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Grant To Allow Khan Academy To Expand, Build a Physical School 92

mayberry42 writes with this news snipped from Hack Education: "Khan Academy announced this morning that it has raised $5 million from the O'Sullivan Foundation (a foundation created by Irish engineer and investor Sean O'Sullivan). The money is earmarked for several initiatives: expanding the Khan Academy faculty, creating a content management system so that others can use the program's learning analytics system, and building an actual brick-and-mortar school, beginning with a summer camp program."
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Grant To Allow Khan Academy To Expand, Build a Physical School

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  • And all... (Score:5, Funny)

    by DWMorse ( 1816016 ) on Sunday November 06, 2011 @10:36AM (#37964998) Homepage
    And all the for-profit schools raise their fists in the air and scream: "KKHAAANNNN!!!"
    • Re: (Score:2, Insightful)

      by hedwards ( 940851 )

      That presupposes that the Khan Academy is an acceptable replacement for a traditional school, which it isn't.

      • by Surt ( 22457 )

        Yet. With a $5 million grant, I imagine they'll be quite a bit closer.

        • It's $5m in grant money, that's really not that much, even for a small school. It might last them a couple years, but even that's doubtful, it costs a lot of money to start a school and I doubt that will hold them over for a year or two.

      • by MikeURL ( 890801 )

        A traditional education has benefits that online for-profit schools (or Khan Academy) really have trouble matching. Among them:

        Networking with fellow students to develop relationships that will help them find a job.

        Learning how to work, in person, in a group on a project.

        Learning how to conduct real experiments with your own hands.

        Tenured faculty that can be a lifetime resource.

        Places to gather in-person socially (chances to meet friends, lovers, husbands/wives, etc).

        The list goes on but these are some of

        • Those are all valid points, the big trick is, though, that KA isn't meant to replace traditional education, it's meant to supplement it, and, where necessary, provide SOME education where there are no schools, or where the schools (Like here in Honduras), are wholly inadequate. (Or at least, that's how I see it).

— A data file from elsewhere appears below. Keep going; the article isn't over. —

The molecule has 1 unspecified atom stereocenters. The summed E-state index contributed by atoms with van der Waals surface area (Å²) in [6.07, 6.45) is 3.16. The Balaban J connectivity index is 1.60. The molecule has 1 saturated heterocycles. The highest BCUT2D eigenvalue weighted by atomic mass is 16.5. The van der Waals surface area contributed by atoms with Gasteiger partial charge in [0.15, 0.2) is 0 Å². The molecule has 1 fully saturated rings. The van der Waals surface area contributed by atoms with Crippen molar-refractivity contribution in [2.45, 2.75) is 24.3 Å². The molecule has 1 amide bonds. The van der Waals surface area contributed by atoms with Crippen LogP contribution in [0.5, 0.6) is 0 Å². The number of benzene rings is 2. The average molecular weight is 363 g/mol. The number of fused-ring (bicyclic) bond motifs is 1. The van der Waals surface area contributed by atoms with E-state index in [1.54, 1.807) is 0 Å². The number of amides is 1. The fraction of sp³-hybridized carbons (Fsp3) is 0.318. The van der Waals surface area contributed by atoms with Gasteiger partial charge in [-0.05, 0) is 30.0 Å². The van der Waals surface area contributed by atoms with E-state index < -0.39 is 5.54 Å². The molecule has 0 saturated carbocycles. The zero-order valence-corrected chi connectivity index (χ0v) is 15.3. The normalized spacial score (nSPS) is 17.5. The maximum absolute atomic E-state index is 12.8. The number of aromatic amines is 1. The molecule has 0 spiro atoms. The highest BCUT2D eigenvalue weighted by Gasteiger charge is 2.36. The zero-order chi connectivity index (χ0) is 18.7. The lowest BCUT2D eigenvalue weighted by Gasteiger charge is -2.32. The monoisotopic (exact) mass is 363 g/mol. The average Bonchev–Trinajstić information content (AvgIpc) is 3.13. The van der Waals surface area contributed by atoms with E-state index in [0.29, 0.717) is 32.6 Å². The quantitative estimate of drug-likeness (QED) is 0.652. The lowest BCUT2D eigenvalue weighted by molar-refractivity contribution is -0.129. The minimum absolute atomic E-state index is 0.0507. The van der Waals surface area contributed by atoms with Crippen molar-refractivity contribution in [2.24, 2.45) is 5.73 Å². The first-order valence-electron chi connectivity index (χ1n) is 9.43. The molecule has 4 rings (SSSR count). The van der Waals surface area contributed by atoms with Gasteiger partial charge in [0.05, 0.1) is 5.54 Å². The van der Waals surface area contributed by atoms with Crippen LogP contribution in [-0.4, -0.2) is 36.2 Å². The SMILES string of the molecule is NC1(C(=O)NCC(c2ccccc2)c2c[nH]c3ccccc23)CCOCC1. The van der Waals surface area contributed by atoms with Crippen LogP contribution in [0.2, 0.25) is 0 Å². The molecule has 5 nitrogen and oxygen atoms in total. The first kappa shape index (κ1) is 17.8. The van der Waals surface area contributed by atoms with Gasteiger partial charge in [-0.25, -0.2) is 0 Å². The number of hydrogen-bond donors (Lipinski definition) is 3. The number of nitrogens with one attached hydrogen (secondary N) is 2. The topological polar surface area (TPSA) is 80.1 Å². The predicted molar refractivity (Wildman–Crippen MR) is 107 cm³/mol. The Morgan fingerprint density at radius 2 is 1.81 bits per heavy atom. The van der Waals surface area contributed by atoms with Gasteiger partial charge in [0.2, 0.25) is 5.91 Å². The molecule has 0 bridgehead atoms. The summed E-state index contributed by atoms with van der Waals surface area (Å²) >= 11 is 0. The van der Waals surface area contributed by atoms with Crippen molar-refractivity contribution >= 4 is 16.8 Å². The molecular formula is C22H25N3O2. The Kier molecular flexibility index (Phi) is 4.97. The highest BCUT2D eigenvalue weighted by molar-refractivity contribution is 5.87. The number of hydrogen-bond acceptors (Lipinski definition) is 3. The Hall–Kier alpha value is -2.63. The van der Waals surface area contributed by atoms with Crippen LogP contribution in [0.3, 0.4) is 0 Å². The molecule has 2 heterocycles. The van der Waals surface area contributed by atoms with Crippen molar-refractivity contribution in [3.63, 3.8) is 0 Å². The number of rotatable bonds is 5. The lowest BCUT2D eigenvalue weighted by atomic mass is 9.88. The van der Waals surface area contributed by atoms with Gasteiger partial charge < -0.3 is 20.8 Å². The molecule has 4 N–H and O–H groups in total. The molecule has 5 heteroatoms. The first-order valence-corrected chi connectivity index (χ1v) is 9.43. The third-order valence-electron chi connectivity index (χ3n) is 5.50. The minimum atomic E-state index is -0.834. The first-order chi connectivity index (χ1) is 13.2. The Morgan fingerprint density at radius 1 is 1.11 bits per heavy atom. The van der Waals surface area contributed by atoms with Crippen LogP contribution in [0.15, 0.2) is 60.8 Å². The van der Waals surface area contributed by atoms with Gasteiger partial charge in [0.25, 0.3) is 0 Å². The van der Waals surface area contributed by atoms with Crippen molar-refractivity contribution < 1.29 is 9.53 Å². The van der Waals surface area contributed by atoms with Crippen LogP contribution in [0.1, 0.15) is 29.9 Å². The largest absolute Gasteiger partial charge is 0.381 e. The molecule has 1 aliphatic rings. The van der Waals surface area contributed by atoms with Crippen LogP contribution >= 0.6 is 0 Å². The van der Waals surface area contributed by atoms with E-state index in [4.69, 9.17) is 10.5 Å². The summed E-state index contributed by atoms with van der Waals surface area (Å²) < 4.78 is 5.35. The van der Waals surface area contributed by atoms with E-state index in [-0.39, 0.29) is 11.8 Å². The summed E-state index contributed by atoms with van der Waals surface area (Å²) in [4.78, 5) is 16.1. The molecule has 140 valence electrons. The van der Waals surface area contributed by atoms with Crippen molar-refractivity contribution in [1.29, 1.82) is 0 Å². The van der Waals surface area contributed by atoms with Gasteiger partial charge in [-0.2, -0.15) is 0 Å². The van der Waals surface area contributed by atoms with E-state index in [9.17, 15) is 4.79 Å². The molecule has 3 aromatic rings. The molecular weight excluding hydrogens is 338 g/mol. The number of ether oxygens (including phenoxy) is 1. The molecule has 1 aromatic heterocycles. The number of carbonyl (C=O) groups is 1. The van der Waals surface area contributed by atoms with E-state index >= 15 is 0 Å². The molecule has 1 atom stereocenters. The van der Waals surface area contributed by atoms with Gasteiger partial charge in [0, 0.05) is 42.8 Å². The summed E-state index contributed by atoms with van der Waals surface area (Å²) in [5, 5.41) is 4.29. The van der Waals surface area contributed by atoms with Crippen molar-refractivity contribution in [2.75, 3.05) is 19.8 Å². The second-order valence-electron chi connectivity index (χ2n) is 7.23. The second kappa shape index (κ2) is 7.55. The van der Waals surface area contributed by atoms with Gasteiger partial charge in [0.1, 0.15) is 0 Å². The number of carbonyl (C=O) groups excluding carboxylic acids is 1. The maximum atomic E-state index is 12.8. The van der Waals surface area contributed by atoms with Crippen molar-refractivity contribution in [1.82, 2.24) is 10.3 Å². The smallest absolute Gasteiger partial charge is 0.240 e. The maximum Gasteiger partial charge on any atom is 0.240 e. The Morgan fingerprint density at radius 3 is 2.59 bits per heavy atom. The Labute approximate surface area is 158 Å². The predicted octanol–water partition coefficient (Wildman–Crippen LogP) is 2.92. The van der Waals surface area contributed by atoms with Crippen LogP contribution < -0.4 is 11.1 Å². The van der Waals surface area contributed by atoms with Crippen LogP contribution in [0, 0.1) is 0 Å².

• by Belial6 ( 794905 )
        True. Khan Academy is way more effective than traditional school.

        To be fair, Khan Academy doesn't teach kids how to do tons of busy work on subjects they are proficient in while they wait for slower kids to catch up, and it doesn't teach kids how to fake knowing a subject because they are slower than the rest of the group and the group is moving forward whether they get it or not. So there is that aspect of it that Khan Academy isn't a replacement for traditional school. Oh, and the fact that parents
      • by Hidyman ( 225308 )
        You obviously haven't been in a traditional school lately.
    • I'm very disappointed that this wasn't the first post, but am pleased to see it here nonetheless ;)

  • by bloody_liberal ( 1002785 ) on Sunday November 06, 2011 @10:48AM (#37965046) Homepage
    Can someone figure out why they need to actually build their own place? I just don't see how it fits with their strengths...
    • Perhaps to continue to develop and test subject matter and methodologies?

    • A few posible reasons:

      1. To test the online lessons, and see how kids react to them. (which likely wouldn't need a full 'school')
      2. To develop and test modules of instruction for other teachers to combine the online learning Khan provides with classroom activities.
      3. To train teachers; possibly with the teachers as the students, but with what's being described, more likely as a hands-on test of their interaction with students.
      4. To watch effective teachers, and see what sort of lessons and recomendations they can com
    • Re: (Score:3, Interesting)

      by denpun ( 1607487 )

      I think money for buildings should be spent on creating more content.

      KA's biggest strength is that it is online, ie, easily accessible, content easily creatable, no barriers to entry accept internet. Videos should be downloadable....and this will solve that issue.

      I don't mind his teaching methods but some of his language may be too advanced for for younger money should be spent on creating more suitable content for a wider range of topics. Not just for the reason I mentioned but there is only so

      • by Belial6 ( 794905 ) on Sunday November 06, 2011 @12:15PM (#37965636)
        I would disagree. His language is great for younger kids. One of the reasons KA is so successful and kids like him is that he doesn't talk down to them.